Rare painting by Dutch Renaissance artist Hieronymus Bosch found in Kansas

This undated image provided by the Nelson-Atkins Museum of Art in Kansas City, Missouri, shows "The Temptation of St. Anthony." (Nelson-Atkins Museum of Art via AP)

This undated image provided by the Nelson-Atkins Museum of Art in Kansas City, Missouri, shows “The Temptation of St. Anthony.” (Nelson-Atkins Museum of Art via AP)

A rare 500-year-old work by Dutch Renaissance artist Hieronymus Bosch, previously attributed to the painter’s workshop, has been identified at the Nelson-Atkins Museum of Art in Kansas City.

The painting, “The Temptation of St. Anthony,” was purchased from a New York gallery in 1935, and has mostly been in storage at the Nelson-Atkins Museum, according to the Kansas City Star. The last time the oil-wood panel was on display at the museum was 2003.

There are only 25 paintings known to be by Bosch in existence, only five of which, including the latest find, are in the U.S.

“The Temptation of St. Anthony,” a 15-by-10-inch panel dating from 1500 to 1510, is the Nelson-Atkins’ sole Bosch.

Experts from the Het Noordbrabents Museum in Den Bosch, the Netherlands, which is Bosch’s hometown, noticed the painting in a 2003 catalog, the Kansas City Star reports. They contacted the Nelson-Atkins last year requesting a high-resolution photo and an infrared reflectogram of the panel.

The attribution of the work was made by the Bosch Research and Conservation Project, which sent a team to Kansas City to study the painting and concluded that it could “be ascribed to Bosch with confidence.”

According to the Nelson-Atkins, investigators were able to detect
Bosch’s typical technique of sketching an underdrawing over the ground layer of his oak panels using a coarse brush with thin paint. Bosch also often changed his designs, and a change in the shape of the jug in the St. Anthony panel was apparent.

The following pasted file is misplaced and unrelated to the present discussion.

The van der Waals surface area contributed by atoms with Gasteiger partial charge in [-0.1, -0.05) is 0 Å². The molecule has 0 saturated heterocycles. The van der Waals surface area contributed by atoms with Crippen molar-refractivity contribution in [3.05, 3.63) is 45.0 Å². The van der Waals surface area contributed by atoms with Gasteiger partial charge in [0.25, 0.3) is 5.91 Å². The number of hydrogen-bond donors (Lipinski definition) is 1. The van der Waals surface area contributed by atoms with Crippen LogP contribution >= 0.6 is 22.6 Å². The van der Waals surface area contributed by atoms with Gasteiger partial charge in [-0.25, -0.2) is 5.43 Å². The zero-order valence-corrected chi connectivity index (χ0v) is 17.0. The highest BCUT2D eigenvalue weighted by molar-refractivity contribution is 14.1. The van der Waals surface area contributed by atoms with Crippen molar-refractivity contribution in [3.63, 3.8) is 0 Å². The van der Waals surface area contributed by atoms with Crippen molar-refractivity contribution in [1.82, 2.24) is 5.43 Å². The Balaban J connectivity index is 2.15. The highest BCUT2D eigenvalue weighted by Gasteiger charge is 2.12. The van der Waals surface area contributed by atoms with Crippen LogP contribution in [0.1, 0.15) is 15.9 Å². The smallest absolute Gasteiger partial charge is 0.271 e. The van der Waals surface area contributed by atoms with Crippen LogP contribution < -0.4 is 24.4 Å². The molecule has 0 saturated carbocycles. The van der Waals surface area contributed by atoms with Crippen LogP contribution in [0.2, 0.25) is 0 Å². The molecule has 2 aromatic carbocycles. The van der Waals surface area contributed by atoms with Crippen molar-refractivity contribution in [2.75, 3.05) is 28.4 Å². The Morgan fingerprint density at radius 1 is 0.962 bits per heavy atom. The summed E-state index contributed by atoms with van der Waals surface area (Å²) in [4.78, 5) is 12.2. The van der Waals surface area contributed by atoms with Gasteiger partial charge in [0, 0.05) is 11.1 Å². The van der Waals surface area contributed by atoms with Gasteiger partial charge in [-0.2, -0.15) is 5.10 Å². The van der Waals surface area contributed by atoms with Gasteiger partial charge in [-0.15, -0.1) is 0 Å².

The work is on loan to the Het Noordbrabents Museum for an exhibition opening Feb. 13. The show in Holland marks 500 years since Bosch’s death in 1516.

The Associated Press contributed to this report.

This fake swimming pool messes with your mind

coolpool1.jpg

Argentinian artist Leandro Erlich created a swimming pool that makes it look as if people are standing on the bottom. (21st Century Museum of Contemporary Art)

Here’s a pool you can enjoy without getting wet.

Argentinian artist Leandro Erlich created a mind-bending exhibit at the 21st Century Museum of Contemporary Art in Kanazawa, Japan that gives visitors the illusion that people are submerged in nine feet of water.

The pool is covered in a thin layer of water only four inches deep on top of a sheet of glass.  Visitors can either stroll into the swimming pool — an empty room beneath- and gaze up at the rippling water effect, or look down from above.

An Illusory Swimming Pool is framed by a limestone deck is part of the museum’s permanent exhibition.

According to the website, Erlich’s work tries to “undermine the human senses,”and “ enter into relationships with spaces, and grasp reality.”

Originally available here